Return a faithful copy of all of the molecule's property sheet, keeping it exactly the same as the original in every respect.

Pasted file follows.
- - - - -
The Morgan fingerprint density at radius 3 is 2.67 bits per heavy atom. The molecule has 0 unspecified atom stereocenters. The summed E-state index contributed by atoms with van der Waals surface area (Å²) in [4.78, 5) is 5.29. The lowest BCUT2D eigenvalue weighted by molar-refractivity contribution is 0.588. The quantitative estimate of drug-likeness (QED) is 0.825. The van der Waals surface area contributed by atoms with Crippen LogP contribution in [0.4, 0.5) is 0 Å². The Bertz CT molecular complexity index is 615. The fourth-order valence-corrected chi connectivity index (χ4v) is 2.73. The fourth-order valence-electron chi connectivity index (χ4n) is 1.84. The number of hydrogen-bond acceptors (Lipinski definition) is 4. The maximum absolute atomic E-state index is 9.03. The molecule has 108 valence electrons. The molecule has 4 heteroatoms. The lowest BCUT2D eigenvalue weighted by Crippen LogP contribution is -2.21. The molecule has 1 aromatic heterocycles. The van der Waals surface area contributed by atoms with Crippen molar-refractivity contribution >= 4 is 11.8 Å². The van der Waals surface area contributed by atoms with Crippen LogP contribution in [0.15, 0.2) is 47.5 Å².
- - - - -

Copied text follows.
The Morgan fingerprint density at radius 3 is 2.67 bits per heavy atom. The molecule has 0 unspecified atom stereocenters. The summed E-state index contributed by atoms with van der Waals surface area (Å²) in [4.78, 5) is 5.29. The lowest BCUT2D eigenvalue weighted by molar-refractivity contribution is 0.588. The quantitative estimate of drug-likeness (QED) is 0.825. The van der Waals surface area contributed by atoms with Crippen LogP contribution in [0.4, 0.5) is 0 Å². The Bertz CT molecular complexity index is 615. The fourth-order valence-corrected chi connectivity index (χ4v) is 2.73. The fourth-order valence-electron chi connectivity index (χ4n) is 1.84. The number of hydrogen-bond acceptors (Lipinski definition) is 4. The maximum absolute atomic E-state index is 9.03. The molecule has 108 valence electrons. The molecule has 4 heteroatoms. The lowest BCUT2D eigenvalue weighted by Crippen LogP contribution is -2.21. The molecule has 1 aromatic heterocycles. The van der Waals surface area contributed by atoms with Crippen molar-refractivity contribution >= 4 is 11.8 Å². The van der Waals surface area contributed by atoms with Crippen LogP contribution in [0.15, 0.2) is 47.5 Å².